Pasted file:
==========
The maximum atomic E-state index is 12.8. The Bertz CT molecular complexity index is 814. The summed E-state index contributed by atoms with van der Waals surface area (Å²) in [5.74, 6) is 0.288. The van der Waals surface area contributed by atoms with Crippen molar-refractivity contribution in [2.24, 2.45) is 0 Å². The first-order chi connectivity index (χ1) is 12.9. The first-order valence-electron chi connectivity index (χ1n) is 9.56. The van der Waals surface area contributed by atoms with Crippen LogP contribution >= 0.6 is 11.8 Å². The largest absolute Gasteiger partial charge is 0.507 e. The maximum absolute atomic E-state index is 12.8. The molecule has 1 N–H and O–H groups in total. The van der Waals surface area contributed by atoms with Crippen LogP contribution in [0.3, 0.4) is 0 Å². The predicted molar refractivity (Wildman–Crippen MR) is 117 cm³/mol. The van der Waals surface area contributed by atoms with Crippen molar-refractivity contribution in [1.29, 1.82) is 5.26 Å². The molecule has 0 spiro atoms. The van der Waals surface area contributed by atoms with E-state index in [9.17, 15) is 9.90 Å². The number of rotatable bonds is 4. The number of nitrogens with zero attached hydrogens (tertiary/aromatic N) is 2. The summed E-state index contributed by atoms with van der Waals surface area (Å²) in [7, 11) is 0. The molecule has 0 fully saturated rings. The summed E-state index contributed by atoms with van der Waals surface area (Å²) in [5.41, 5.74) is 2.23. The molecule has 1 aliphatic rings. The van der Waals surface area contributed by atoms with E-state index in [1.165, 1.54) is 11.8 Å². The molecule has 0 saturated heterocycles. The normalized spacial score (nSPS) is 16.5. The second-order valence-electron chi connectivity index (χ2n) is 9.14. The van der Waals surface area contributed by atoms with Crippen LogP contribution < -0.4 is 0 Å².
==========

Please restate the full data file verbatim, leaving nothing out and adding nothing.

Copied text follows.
The maximum atomic E-state index is 12.8. The Bertz CT molecular complexity index is 814. The summed E-state index contributed by atoms with van der Waals surface area (Å²) in [5.74, 6) is 0.288. The van der Waals surface area contributed by atoms with Crippen molar-refractivity contribution in [2.24, 2.45) is 0 Å². The first-order chi connectivity index (χ1) is 12.9. The first-order valence-electron chi connectivity index (χ1n) is 9.56. The van der Waals surface area contributed by atoms with Crippen LogP contribution >= 0.6 is 11.8 Å². The largest absolute Gasteiger partial charge is 0.507 e. The maximum absolute atomic E-state index is 12.8. The molecule has 1 N–H and O–H groups in total. The van der Waals surface area contributed by atoms with Crippen LogP contribution in [0.3, 0.4) is 0 Å². The predicted molar refractivity (Wildman–Crippen MR) is 117 cm³/mol. The van der Waals surface area contributed by atoms with Crippen molar-refractivity contribution in [1.29, 1.82) is 5.26 Å². The molecule has 0 spiro atoms. The van der Waals surface area contributed by atoms with E-state index in [9.17, 15) is 9.90 Å². The number of rotatable bonds is 4. The number of nitrogens with zero attached hydrogens (tertiary/aromatic N) is 2. The summed E-state index contributed by atoms with van der Waals surface area (Å²) in [7, 11) is 0. The molecule has 0 fully saturated rings. The summed E-state index contributed by atoms with van der Waals surface area (Å²) in [5.41, 5.74) is 2.23. The molecule has 1 aliphatic rings. The van der Waals surface area contributed by atoms with E-state index in [1.165, 1.54) is 11.8 Å². The molecule has 0 saturated heterocycles. The normalized spacial score (nSPS) is 16.5. The second-order valence-electron chi connectivity index (χ2n) is 9.14. The van der Waals surface area contributed by atoms with Crippen LogP contribution < -0.4 is 0 Å².